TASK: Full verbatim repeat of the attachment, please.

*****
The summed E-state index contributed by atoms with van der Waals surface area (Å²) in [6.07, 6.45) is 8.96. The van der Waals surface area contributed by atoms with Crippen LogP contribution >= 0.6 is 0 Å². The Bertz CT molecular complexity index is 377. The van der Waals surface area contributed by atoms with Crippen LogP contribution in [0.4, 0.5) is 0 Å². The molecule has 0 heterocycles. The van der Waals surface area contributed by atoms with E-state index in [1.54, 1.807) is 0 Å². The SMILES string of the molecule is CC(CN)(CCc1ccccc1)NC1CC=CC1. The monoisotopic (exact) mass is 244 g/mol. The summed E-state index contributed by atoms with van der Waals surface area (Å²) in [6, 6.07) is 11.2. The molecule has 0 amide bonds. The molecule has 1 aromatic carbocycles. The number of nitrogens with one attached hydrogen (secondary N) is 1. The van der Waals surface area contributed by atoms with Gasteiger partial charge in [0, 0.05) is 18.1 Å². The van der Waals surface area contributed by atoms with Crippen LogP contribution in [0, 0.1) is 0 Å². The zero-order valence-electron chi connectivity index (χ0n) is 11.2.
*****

The summed E-state index contributed by atoms with van der Waals surface area (Å²) in [6.07, 6.45) is 8.96. The van der Waals surface area contributed by atoms with Crippen LogP contribution >= 0.6 is 0 Å². The Bertz CT molecular complexity index is 377. The van der Waals surface area contributed by atoms with Crippen LogP contribution in [0.4, 0.5) is 0 Å². The molecule has 0 heterocycles. The van der Waals surface area contributed by atoms with E-state index in [1.54, 1.807) is 0 Å². The SMILES string of the molecule is CC(CN)(CCc1ccccc1)NC1CC=CC1. The monoisotopic (exact) mass is 244 g/mol. The summed E-state index contributed by atoms with van der Waals surface area (Å²) in [6, 6.07) is 11.2. The molecule has 0 amide bonds. The molecule has 1 aromatic carbocycles. The number of nitrogens with one attached hydrogen (secondary N) is 1. The van der Waals surface area contributed by atoms with Gasteiger partial charge in [0, 0.05) is 18.1 Å². The van der Waals surface area contributed by atoms with Crippen LogP contribution in [0, 0.1) is 0 Å². The zero-order valence-electron chi connectivity index (χ0n) is 11.2.